That match tip is like a Roman candle and if it hits somebody wearing polyester fleece they will burst into flames and the molten plastic will fuse with their flesh.

If you choose to have wars with these like we did as kids make sure nobody is wearing polyester, only cotton is allowed, and make sure it is not indoors, most curtain will explode when hit witha match head like I learned the hard way.

How can it be a rip off? I was making these 50 to 55 years ago.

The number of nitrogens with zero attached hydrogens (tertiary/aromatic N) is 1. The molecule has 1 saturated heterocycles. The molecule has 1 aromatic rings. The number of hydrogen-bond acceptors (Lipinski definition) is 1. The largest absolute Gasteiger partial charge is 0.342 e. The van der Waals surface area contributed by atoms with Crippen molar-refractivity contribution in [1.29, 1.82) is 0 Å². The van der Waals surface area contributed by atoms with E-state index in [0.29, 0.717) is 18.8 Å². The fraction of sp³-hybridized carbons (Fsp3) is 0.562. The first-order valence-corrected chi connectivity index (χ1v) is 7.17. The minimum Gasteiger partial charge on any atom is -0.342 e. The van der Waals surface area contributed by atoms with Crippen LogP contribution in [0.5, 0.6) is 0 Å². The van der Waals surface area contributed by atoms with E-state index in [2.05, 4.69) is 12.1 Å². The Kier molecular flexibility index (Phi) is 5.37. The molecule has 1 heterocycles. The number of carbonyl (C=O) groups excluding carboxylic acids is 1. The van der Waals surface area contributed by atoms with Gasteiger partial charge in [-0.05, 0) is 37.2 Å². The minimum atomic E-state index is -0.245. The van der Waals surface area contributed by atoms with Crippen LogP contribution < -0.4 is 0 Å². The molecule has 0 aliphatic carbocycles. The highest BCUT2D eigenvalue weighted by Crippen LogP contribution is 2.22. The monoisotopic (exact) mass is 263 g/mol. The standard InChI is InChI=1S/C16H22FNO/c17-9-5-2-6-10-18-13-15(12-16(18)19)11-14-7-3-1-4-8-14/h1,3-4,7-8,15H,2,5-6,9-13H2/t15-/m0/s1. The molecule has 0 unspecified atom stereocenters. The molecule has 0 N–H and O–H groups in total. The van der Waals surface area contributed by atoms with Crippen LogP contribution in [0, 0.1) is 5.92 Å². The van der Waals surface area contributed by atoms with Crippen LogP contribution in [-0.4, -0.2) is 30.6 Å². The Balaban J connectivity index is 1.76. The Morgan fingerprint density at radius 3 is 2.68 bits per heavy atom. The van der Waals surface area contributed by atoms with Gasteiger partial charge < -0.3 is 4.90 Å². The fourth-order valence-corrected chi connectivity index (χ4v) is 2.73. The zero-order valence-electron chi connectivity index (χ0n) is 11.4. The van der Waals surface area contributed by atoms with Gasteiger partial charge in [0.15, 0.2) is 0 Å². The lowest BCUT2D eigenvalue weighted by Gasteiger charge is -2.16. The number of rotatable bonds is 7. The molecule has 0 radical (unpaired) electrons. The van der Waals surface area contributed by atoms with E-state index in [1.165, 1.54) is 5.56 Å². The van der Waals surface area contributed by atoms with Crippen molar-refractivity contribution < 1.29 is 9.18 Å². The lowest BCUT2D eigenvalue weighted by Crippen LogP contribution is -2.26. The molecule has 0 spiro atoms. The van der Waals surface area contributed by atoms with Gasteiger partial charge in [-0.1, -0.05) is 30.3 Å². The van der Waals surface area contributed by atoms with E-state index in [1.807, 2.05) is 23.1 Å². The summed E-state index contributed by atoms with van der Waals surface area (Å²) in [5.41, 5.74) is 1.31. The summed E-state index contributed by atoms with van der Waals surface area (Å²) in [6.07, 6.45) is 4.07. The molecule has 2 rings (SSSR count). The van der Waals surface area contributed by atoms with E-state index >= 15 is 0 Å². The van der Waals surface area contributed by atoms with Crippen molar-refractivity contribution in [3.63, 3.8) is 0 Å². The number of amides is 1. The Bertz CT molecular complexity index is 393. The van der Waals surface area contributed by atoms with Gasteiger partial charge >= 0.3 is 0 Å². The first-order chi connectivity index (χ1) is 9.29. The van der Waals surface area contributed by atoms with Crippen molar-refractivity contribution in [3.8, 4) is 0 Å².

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Which would count it as common knowledge, in my opinion, and, in English class, it says that if it is common knowledge, then you don't need to cite your sources, and it is not plagiarism.

This is great but it is impossible to make for me I can't cut it without it breaking and the spring isn't strong enough to put it in the notches wear can you get quality clothespins?